The display is the very reason why the Xiaomi Mi Max form factor exists. The most popular size at the moment is 5.5" with a few 5.7-inchers and even some sixers out there. But the Mi Max is a rare breed that pushes the envelope well above the 6" mark.
The 6.44" diagonal is the defining feature of the phone and despite its mid-range status, Xiaomi didn't skimp on the quality.
The 1080p resolution is enough to secure a pixel density of 342ppi, which is high enough to qualify as Retina-grade and above. QHD would have been nice, but still, the image is sharp enough even for small, thin type.
We were worried about the brightness, but as it turns out, it's pretty much par for the course. Compared to some other 6" devices, the only one that stands out is the Galaxy A9 on Auto brightness, where it enjoys a brightness overdrive in extra bright conditions. The AMOLED-packing Oppo R7 Plus, on the other hand, was darker.
The screen's contrast ratio, however, is nothing to write home about, the issue is mostly with the relatively high black levels (even compared to last year's Xperia C5 Ultra). It's by no means bad, though.
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From the settings you have the option to boost the contrast of the image if you prefer the punchier look. One mode just boosts the contrast, the other adapts it to the ambient light.
From here you can also tune the white balance - from Warm through Neutral to Cool. The colors are fairly accurate for this class, an average deltaE of 6.6. That's almost as good as the Huawei Mate 8 and slightly better than the Galaxy A9.
We found the Neutral setting to not quite live up to its name, the white and gray colors have a blue tint. Yet, we found that the color accuracy improves if you push the white balance slider towards Warm. The white balance improves quickly (but magenta goes off).
The Mi Max has an IPS display and the viewing angles are very good. The sunlight legibility, however, does leave something to be desired. It's better than some popular phones like the Redmi 2 or the OnePlus One, but there are strong performers like the Oppo R7 Plus and its AMOLED screen.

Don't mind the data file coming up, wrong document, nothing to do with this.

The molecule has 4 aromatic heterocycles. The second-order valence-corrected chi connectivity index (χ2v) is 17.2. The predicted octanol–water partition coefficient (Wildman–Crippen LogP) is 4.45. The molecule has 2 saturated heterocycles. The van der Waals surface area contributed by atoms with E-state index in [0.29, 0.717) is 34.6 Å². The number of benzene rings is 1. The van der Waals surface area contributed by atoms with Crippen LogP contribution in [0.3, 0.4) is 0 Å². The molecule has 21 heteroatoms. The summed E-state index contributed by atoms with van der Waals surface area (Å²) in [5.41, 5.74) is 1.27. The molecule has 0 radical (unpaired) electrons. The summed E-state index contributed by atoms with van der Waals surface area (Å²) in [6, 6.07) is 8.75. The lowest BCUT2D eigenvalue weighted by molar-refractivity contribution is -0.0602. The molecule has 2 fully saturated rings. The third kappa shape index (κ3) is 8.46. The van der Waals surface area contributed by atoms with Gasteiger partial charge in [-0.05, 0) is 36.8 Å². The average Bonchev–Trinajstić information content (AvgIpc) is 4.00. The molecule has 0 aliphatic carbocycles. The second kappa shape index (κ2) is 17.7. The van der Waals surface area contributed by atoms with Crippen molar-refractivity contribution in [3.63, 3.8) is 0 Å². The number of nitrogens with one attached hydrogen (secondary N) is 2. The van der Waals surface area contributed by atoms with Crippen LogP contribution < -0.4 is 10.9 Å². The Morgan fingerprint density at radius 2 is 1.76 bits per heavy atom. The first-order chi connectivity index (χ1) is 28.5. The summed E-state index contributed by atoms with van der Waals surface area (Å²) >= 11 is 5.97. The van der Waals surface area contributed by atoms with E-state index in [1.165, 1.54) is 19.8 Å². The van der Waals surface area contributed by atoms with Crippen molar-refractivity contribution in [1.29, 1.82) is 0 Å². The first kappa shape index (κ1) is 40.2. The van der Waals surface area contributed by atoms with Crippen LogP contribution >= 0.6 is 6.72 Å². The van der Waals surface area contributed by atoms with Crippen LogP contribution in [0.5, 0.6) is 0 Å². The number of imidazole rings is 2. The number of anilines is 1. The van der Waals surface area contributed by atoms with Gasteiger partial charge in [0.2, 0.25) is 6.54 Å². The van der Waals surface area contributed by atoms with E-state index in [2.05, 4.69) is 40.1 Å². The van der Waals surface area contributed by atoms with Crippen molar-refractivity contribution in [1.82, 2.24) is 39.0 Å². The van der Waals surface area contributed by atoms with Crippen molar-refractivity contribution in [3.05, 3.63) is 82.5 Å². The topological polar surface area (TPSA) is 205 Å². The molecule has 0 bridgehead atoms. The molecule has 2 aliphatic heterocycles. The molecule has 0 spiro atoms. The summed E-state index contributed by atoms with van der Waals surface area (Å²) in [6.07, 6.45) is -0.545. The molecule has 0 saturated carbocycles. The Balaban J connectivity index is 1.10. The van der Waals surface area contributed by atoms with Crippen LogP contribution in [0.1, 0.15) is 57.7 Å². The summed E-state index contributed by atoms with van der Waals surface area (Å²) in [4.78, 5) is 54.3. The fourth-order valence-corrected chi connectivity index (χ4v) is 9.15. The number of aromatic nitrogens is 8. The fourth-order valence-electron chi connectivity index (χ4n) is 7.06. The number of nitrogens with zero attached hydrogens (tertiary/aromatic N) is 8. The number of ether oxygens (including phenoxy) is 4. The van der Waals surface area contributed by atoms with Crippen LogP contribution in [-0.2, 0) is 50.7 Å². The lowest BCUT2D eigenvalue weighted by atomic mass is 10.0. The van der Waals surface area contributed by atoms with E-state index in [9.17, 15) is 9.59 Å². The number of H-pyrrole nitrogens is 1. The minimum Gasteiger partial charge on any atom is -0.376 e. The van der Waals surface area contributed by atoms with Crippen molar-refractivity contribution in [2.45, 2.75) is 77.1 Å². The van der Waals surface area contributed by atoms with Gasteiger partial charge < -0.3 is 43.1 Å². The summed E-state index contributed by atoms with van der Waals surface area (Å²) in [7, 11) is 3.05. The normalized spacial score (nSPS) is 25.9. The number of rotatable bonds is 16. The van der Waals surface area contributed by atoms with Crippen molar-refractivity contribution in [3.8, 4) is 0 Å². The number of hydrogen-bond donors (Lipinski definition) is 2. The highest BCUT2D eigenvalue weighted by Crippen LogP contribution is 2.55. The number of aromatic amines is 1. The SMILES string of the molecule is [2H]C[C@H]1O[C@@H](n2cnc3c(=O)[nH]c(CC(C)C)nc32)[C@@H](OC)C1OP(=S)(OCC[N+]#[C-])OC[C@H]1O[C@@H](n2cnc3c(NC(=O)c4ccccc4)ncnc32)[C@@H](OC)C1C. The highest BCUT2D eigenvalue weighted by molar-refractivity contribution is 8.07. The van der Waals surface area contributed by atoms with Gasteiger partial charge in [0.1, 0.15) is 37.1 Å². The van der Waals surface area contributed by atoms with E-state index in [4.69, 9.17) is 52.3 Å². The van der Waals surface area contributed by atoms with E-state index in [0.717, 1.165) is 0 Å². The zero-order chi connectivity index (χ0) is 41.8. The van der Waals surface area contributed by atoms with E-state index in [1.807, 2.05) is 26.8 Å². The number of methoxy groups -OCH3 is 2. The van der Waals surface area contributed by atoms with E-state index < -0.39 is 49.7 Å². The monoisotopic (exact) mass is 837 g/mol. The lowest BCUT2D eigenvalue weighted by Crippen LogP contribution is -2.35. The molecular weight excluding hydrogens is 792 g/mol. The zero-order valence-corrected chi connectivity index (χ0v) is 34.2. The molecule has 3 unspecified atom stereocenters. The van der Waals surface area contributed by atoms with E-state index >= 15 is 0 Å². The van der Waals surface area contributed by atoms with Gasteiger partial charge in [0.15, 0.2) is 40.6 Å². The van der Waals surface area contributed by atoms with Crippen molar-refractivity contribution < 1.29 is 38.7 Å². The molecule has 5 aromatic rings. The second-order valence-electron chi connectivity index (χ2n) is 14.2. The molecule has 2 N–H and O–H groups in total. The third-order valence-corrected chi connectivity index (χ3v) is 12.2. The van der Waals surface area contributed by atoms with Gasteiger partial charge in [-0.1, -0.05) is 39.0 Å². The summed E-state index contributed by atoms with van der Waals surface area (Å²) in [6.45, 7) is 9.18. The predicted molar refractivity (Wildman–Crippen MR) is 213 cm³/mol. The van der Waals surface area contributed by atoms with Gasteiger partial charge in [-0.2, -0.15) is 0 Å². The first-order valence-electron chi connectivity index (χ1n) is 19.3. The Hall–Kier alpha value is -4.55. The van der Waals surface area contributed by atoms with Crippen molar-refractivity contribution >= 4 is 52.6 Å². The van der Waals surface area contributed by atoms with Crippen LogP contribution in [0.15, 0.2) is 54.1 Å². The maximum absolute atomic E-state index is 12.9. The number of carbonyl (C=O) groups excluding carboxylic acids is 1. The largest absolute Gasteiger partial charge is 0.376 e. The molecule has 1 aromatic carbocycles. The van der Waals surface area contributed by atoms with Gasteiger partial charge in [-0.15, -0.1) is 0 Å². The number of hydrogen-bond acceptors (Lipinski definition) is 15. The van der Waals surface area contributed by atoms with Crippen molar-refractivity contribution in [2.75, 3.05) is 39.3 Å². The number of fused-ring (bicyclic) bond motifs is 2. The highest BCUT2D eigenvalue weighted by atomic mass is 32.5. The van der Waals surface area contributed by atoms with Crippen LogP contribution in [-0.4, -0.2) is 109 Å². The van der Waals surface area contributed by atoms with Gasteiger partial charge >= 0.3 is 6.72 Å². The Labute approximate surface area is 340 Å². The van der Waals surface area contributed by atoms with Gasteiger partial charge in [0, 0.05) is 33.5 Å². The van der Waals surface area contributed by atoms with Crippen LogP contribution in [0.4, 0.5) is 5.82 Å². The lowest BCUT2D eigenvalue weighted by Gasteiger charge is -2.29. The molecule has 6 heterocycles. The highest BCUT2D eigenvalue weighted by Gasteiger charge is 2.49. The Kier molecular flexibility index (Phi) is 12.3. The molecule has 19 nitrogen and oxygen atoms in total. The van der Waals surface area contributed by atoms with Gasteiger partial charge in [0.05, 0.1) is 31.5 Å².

The Xiaomi Mi Max is a dual-SIM phone with LTE connectivity. One card is nanoSIM the other micro and the slot is a hybrid solution, which allows you to replace one of the SIM cards with a microSD card.
Since we're reviewing the Chinese model, we also have to mention that there is support for China Unicom LTE and CDMA.
There's also Wi-Fi ac with MIMO support, so the phone will benefit from a fast router if you've got one. Bluetooth 4.2 is also available. For positioning, you get GPS, GLONASS and, quite naturally, Beidou.
The IR blaster is located at the top of the phone and, coupled with the right software, you can use it to remotely control pretty much any IR controlled home appliance. Xiaomi provides its own MiRemote app, which supports a long list of devices right out of the box.
The microUSB 2.0 port on the bottom is a bit of a surprise, considering Xiaomi has been moving up to Type-C for a while now. Still, the port supports USB On-The-Go if you need to access some external storage or use a USB accessory.
The massive 4,850mAh battery of the Xiaomi Mi Max matches its larger-than-life demeanor. With a reasonable screen and chipset, it's set to be a champ.
The Endurance rating works out to 108 hours, you'd be hard pressed to find a device that lasts longer. Even adding a second SIM doesn't have a huge impact, dropping to 102h Endurance.
The individual tests are great too. Talk time is a day, that's 24 hours! The web browsing is particularly impressive at 19 and a half hours, only two phones lasts longer (and they are battery-focused, have 720p screens and lower-end chipset). The video playback is great too, just not quite as amazing.
Note that while the Xiaomi Mi Max does not come bundled with a Quick Charger, it can definitely benefit from a Quick Charge 2.0 or 3.0 power brick. The charger we got in the box was 5V * 2A = 10W, but we got readings as high as 15W with several Quick Chargers we tried (the exact voltage and amps differed, but total power was always 14W-15W). So you can expect a 40%-50% bump in charging speed if you have a more powerful charger at home.
The battery testing procedure is described in detail in case you're interested in the nitty-gritties. You can also check out our complete battery test table, where you can see how all of the smartphones we've tested will compare under your own typical use.